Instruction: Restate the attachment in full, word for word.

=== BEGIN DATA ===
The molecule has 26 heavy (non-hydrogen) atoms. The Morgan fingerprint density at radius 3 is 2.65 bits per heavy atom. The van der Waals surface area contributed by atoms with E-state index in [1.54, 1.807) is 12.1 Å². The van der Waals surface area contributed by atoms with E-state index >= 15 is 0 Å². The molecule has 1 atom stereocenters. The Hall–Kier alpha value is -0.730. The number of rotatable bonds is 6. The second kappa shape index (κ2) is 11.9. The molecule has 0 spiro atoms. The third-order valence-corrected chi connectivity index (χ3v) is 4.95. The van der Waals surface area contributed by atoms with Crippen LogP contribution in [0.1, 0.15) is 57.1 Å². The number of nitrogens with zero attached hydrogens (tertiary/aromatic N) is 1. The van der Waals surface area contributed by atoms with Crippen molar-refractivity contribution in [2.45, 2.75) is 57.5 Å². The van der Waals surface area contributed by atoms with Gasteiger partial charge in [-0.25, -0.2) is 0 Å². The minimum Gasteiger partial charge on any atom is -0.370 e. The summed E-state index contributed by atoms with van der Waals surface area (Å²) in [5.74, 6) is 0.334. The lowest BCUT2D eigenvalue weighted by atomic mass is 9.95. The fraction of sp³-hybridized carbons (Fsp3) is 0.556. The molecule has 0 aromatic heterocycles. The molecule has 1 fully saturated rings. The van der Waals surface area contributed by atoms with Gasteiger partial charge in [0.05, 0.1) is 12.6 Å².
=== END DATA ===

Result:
The molecule has 26 heavy (non-hydrogen) atoms. The Morgan fingerprint density at radius 3 is 2.65 bits per heavy atom. The van der Waals surface area contributed by atoms with E-state index in [1.54, 1.807) is 12.1 Å². The van der Waals surface area contributed by atoms with E-state index >= 15 is 0 Å². The molecule has 1 atom stereocenters. The Hall–Kier alpha value is -0.730. The number of rotatable bonds is 6. The second kappa shape index (κ2) is 11.9. The molecule has 0 spiro atoms. The third-order valence-corrected chi connectivity index (χ3v) is 4.95. The van der Waals surface area contributed by atoms with Crippen LogP contribution in [0.1, 0.15) is 57.1 Å². The number of nitrogens with zero attached hydrogens (tertiary/aromatic N) is 1. The van der Waals surface area contributed by atoms with Crippen molar-refractivity contribution in [2.45, 2.75) is 57.5 Å². The van der Waals surface area contributed by atoms with Gasteiger partial charge in [-0.25, -0.2) is 0 Å². The minimum Gasteiger partial charge on any atom is -0.370 e. The summed E-state index contributed by atoms with van der Waals surface area (Å²) in [5.74, 6) is 0.334. The lowest BCUT2D eigenvalue weighted by atomic mass is 9.95. The fraction of sp³-hybridized carbons (Fsp3) is 0.556. The molecule has 0 aromatic heterocycles. The molecule has 1 fully saturated rings. The van der Waals surface area contributed by atoms with Gasteiger partial charge in [0.05, 0.1) is 12.6 Å².